This is a letter from a woman who was in Stepping Stones’ shelter, and we just got this letter from her after almost two years. This letter reminds me of a couple of things. First, those of us who are fortunate enough to be able to serve, must remember to always speak the truth and act in good faith and in the best interest of those that come to us for help. Secondly, we must remain humble enough to help non-judgmentally and unconditionally.
“Hi, I don’t know if you remember me and my boys, but I was in shelter about two years ago. I got clean and sober there; you trained me as an advocate. I got my two boys back and everything was good until I tricked myself to think I could just drink beer on the weekends. I ended up getting into trouble, going to jail and when I got out, I came back into shelter. Stayed sober again, you guys gave me a job at the thrift store and I was working on getting my boys back. I even got accepted into your transition program – I was really starting to get my life back on track. God, I am so stupid…I started to bargain with my life again and rationalized that if I only drink one beer at night, no one would smell my breath and I could keep it together. About three weeks into this, I thought I was fooling everyone, and then my probation officer showed up for a surprise visit and caught me drinking. Drinking was a violation of my probation and I went back to jail and lost my boys for good. I wanted you (Robin) to know how I am doing and tell the advocates for me. I have been out of jail for six months now and have been sober for about 20 months. It will be a very long time – if ever – that I will be able to get my driver’s license back and I don’t have any rights to my boys anymore. But it finally has sunk in that my priority is to stay sober. I want to thank Stepping Stones for a whole lot, but mainly three things:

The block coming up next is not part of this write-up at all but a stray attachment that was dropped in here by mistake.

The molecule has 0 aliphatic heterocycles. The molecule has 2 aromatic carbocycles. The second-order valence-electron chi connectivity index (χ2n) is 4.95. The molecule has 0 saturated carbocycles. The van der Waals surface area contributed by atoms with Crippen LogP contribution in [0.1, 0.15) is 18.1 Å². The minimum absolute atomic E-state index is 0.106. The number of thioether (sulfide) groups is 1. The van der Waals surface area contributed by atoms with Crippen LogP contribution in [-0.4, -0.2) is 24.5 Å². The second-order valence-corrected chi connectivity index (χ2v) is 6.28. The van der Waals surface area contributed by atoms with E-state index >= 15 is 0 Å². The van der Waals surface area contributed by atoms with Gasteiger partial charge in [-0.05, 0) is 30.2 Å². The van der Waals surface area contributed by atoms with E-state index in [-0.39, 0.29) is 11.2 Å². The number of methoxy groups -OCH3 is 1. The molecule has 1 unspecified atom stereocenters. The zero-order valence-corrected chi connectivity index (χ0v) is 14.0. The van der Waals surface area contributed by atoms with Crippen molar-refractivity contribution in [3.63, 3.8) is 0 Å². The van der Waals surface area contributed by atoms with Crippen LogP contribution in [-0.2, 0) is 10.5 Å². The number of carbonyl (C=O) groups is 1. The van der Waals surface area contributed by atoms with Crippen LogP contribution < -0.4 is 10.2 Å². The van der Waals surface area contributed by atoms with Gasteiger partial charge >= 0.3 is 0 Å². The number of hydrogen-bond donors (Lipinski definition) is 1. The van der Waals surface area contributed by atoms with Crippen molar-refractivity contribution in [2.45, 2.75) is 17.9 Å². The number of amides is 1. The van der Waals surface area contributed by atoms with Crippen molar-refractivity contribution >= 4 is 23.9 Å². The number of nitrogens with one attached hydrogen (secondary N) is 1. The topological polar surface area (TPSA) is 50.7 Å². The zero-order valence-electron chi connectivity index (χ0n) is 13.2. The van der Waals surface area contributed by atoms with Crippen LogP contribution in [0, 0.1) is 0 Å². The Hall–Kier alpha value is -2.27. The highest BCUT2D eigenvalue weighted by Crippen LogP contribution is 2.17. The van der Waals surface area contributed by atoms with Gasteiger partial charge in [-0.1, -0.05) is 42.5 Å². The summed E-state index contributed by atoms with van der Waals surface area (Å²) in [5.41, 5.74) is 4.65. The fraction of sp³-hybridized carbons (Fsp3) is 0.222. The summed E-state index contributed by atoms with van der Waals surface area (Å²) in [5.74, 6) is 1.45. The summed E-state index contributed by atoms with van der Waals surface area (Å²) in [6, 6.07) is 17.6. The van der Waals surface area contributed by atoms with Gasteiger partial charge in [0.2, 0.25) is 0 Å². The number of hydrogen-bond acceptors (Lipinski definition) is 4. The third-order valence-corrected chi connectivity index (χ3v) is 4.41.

1. The advocates at the shelter were loving, caring and didn’t pass judgment on me and my screw-ups. But they always told me the truth about my drinking and didn’t buy into my lies or my denial about how much it was messing up my life. They really made me feel like it was important to them that I took care of myself, like I really mattered to them. I haven’t had that much in my life. They forced me to look at things and probably saved my life.
2. Everyone at the Thrift Store where I worked was really nice to me even though I was a “shelter person”; I felt like I had a real family for the first time. Whoever called the office and told them they thought I was high…tell them thank you because that also saved my life even though I was really mad at the time.
3. I’m trying to get my probation transferred to the state my kids live in so they can see what mom is like without alcohol or any other drugs in their lives. I want to make everyone at Stepping Stones proud of me. Day by day, with the help of my AA family and my Higher Power, I’m learning to give up the behavior that was ruining my life and become the real me.
I’ll let you know when I am moving and I hope it’s OK if I keep in touch. Tell everyone I love them and I’m done being so angry.“
As servants, we as helping professionals don’t always see the outcomes of our service. But we must be ever mindful that what we say and do in service to others in our community matters.